The 2012 State of the Dome Address
by Mark C. Petersen, Loch Ness Productions
A presentation for the IMERSA Summit,
Denver, Colorado, February 2013
© 2013, Loch Ness Productions
|As perspective for pondering the future of fulldome as a medium and market, it is useful to review its current state. Statistics drawn from Loch Ness Productions' DOME THEATER COMPENDIUM are presented and discussed, and provide some answers to the quintessential questions: "Who are we, where are we, and what are we doing?"|
Loch Ness Productions has been involved in the dome trade for more than 30 years now. We primarily create and distribute planetarium stuff — shows, both fulldome and classic; we do music for soundtrack production; scriptwriting; imagery; software tools.
Since its start in 1977, I've maintained a database of dome theaters around the world. In the '80s, I shared my data with the International Planetarium Society, and during my term as Treasurer and Membership Chair, I developed and grew the IPS Directory into an annual publication. In the '90s Loch Ness Productions started publishing its own version, called the LNP Planetarium Compendium. It's evolved into what's now called the Dome Theater Compendium, and it now has more than 3500 entries. In recent years, I've been publishing useful subsets of the Compendium online. In this way, Loch Ness Productions can share what it knows with the world.
One subset focuses on just fulldome theaters; we call it the Fulldome Theater Compendium. Just go to the Reference section of the Loch Ness Productions Web site, and select Fulldome Theaters.
You'll find the expected address and contact information, along with dome sizes, seating arrays, projector systems, attendance reports, Skype-able phone numbers, Google Earth placemarks, and links to the fulldome projector manufacturers.
There aren't tabular summaries of the data online (that's a feature included in our commercial product). But the raw data are all there, for everyone to view. Anyone dedicated enough could comb through the pages and compile summaries themselves.
In this presentation, I'll do just that, to give a "snapshot view" of the online listings and this can give us an overview of the state of the fulldome world.
Actually, there is one summary you can see online. Everyone wants to know the total number of listings. How many theaters are out there? Today, we have over one thousand locations listed online. Just under half of these in the U.S.; the others are in all the rest of the countries of the world combined.
I do include portables in the Compendium; they're obviously a significant demographic in our field. But does an inflatable dome without seats really qualify as a "theater"? My viewpoint is this: if a system can show a Loch Ness Productions video on its dome, it counts as a theater!
Theater Data Summaries
In terms of number and size of domes — larger domes predominate internationally, while small and mid-size domes are more plentiful in the U.S.
With larger sizes, tilted domes make up about half the count of each category. Smaller sizes, not so much. Of course, when you tilt a portable dome, it tends to deflate.
For producers, it's always nice to know whether the audience is seated so they're actually facing where the action of your movie is. Fortunately, more seating configurations are front-facing over concentric (the carry-over from the classic planetarium) by a substantial percentage. It would be nice if there wasn't such a large "Unknown" category, but I suspect that if I researched it, the results would fall similarly divided into the categories we do know.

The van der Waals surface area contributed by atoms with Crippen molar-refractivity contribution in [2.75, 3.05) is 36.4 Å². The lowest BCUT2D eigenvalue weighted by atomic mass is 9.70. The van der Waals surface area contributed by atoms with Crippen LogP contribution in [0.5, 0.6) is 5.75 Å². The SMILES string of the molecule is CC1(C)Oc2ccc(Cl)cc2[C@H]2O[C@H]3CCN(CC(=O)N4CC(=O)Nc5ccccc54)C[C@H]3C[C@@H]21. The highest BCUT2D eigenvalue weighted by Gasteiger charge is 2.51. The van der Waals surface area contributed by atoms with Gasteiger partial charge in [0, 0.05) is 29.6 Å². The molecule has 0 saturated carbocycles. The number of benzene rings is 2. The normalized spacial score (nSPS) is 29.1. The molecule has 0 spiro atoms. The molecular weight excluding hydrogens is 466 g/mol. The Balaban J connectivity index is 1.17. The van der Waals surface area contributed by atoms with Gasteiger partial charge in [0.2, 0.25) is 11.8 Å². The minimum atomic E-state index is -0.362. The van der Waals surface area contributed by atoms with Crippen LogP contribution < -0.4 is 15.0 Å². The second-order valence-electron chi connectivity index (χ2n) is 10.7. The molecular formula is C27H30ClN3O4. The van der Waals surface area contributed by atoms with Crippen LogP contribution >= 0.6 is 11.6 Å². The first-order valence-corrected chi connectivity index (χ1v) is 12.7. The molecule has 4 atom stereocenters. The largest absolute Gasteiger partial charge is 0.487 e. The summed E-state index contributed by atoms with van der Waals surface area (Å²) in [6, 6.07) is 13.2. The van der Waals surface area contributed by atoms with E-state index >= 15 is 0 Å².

The vast majority of theaters are associated with some form of educational or cultural institution — a school or school district, a university or college, or a museum or science center. Even in the "Private/Commercial" category, many are individuals who own portable domes they take around to schools and such.
An overwhelming statistic not apparent from the data is that most of the theaters I list have the word "Planetarium" in their name, or call themselves "star theater" or "space theater" or use some form of "galaxy" or "cosmos" or other astronomically-associated tag. So show producers evaluating fulldome as a market for their content might want to keep in mind that you need only the fingers on three or four hands to count the world's fulldome theaters that may not have astronomy education as their primary mission. The question comes up continually, especially from those outside the field: "Why isn't there more non-astronomy content?" The answer is obvious — when it says PLANETARIUM on the wall outside, naturally you expect to find planetarium stuff going on inside.
Since 1990, I've made an "Annual Attendance Projection" for all dome theaters, classic planetarium and fulldome. These are also posted as articles on on our Web site. When I set a filter for only fulldome theaters and run the program, I come up with an estimate of 52 million visitors annually to all theaters worldwide.
But there are many, many caveats with regard to this 52 million number. I explain them and the methodology used to estimate this figure on these Web pages:
That's 52 million people, for an entire year, for every show in every fulldome theater in the world. For perspective — 52 million is less than half the number of people who watched the Super Bowl this year.
Perhaps of real significance is the "Average" column. We can safely say on average, for any given dome size, how many people a year are likely to sit under it.
The Projector Systems
I tallied the number of fulldome projector systems in the listings. I counted 1,238 this year. That's 175 more than last year. The pace of growth is still remarkable, but in 2012, it slowed down by almost half compared to the previous year.
However, coming on more strongly than ever are the little guys. Fully three out of four systems listed online display movies with a maximum resolution of less than 2K across the dome. There may be buzz over ever-increasing resolution numbers, but the reality is that these lower-res, mostly single projector systems are the most plentiful, and on the rise.